Secretary of State Mike Pompeo said Thursday on Twitter that the United States “will hold accountable those involved” in Marrero’s arrest. The national security adviser, John R. Bolton, said on Twitter that the arrest “would not go unanswered.”
Other nations, including Canada and Britain, also condemned the detention. The office of Michelle Bachelet, the U.N. High Commissioner for human rights, called on Maduro to respect due process and reveal Marrero’s location.
On Wednesday, Bachelet, a former center-left president of Chile with a previously neutral position on Venezuela, accused Maduro’s government of human rights violations and the arming of paramilitaries.
Sen. Marco Rubio, R-Fla., who advises Trump on Venezuela policy, said last month in Colombia that “there are certain lines, and Maduro knows what they are.”
“The consequences will be severe, and they will be swift,” Rubio added.
Guaidó has enjoyed an unusual freedom of movement since directly challenging Maduro’s increasingly embattled government and wresting control of Venezuelan state assets, bank accounts and properties abroad. Guaidó was detained on a highway in Caracas in January but was almost immediately released, with one Maduro administration official calling the arrest an “irregular procedure” by rogue agents.
This month, after a tour of South America to rally support from regional allies, Guaidó returned to Venezuela and was met by jubilant crowds. He entered the country unimpeded despite having defied a court-imposed order not to leave Venezuela.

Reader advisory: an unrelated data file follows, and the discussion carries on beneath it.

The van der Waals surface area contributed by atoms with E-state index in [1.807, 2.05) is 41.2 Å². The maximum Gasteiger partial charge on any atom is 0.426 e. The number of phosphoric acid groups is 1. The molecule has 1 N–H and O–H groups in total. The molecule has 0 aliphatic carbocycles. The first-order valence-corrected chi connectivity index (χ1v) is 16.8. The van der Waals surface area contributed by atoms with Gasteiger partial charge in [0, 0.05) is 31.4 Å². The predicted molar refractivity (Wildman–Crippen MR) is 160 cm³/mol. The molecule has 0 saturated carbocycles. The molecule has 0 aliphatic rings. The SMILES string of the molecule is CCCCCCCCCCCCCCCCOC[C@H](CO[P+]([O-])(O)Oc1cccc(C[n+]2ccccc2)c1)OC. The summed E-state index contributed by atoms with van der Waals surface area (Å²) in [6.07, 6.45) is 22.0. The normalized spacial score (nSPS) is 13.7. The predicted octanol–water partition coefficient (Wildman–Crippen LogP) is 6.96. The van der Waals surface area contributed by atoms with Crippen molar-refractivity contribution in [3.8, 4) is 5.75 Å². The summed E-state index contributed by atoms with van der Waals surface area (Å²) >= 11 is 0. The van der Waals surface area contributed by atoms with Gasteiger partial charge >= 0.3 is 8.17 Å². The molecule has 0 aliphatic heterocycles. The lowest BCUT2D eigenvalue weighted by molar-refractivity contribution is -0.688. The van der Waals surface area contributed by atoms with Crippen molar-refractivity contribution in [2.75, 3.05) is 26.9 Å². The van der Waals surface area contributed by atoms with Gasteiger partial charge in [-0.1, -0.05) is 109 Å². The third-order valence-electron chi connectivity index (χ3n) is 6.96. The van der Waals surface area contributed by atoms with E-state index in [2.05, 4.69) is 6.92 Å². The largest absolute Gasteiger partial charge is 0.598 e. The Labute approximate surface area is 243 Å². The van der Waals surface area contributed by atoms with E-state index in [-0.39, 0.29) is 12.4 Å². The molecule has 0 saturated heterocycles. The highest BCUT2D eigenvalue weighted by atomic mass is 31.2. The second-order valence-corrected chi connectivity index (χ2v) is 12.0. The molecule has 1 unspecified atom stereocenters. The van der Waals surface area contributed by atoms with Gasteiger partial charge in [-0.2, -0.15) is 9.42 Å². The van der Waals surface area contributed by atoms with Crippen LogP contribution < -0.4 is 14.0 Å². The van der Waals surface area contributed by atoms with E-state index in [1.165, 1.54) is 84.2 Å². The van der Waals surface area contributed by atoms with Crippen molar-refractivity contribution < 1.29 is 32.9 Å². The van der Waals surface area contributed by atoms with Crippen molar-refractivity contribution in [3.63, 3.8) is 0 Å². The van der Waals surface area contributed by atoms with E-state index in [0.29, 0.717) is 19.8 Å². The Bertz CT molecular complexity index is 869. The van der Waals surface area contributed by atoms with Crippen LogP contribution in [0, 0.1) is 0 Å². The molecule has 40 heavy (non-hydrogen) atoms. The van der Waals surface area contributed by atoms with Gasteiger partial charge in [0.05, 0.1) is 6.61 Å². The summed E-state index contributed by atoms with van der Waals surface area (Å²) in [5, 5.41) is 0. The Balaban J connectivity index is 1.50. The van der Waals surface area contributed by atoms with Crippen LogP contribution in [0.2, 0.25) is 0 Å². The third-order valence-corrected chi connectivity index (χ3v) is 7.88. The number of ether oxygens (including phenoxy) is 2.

In the past, Maduro’s government has quashed challenges to his rule by jailing opposition leaders, forcing them to flee the country or disqualifying them from elections.
Vergara, the opposition lawmaker, said Marrero told him as he was led away that the police had planted two rifles and a grenade in his house as a pretext to charge him with terrorism. Vergara, a member of Guaidó’s party, said armed intelligence officers had also broken into and searched his own apartment.
Néstor Reverol, Venezuela’s interior minister, claimed on national television that Marrero had been “caught with war weapons” and was part of a terrorist cell.
Maduro, in detaining Marrero, is trying to undermine Guaidó while raising the government’s bargaining power in any future negotiations over a transfer of power, said Luis Salamanca, a political scientist at the Central University of Venezuela in Caracas.
“The government feels cornered, and they are responding with the only way they know: with repression,” Salamanca said. “They are trying to stay in power, but at the same time they are preparing escape routes if their ability to govern deteriorates further.”
McCarthy, the George Washington University professor, said that while Marrero’s detention was unlikely to prompt a U.S. military mobilization, it could help the Trump administration gather domestic support for any future escalation in Venezuela.
“The more they can prove that this is not just a despotic but also an erratic regime, the easier it will be for them to justify that diplomatic options have been exhausted,” he said.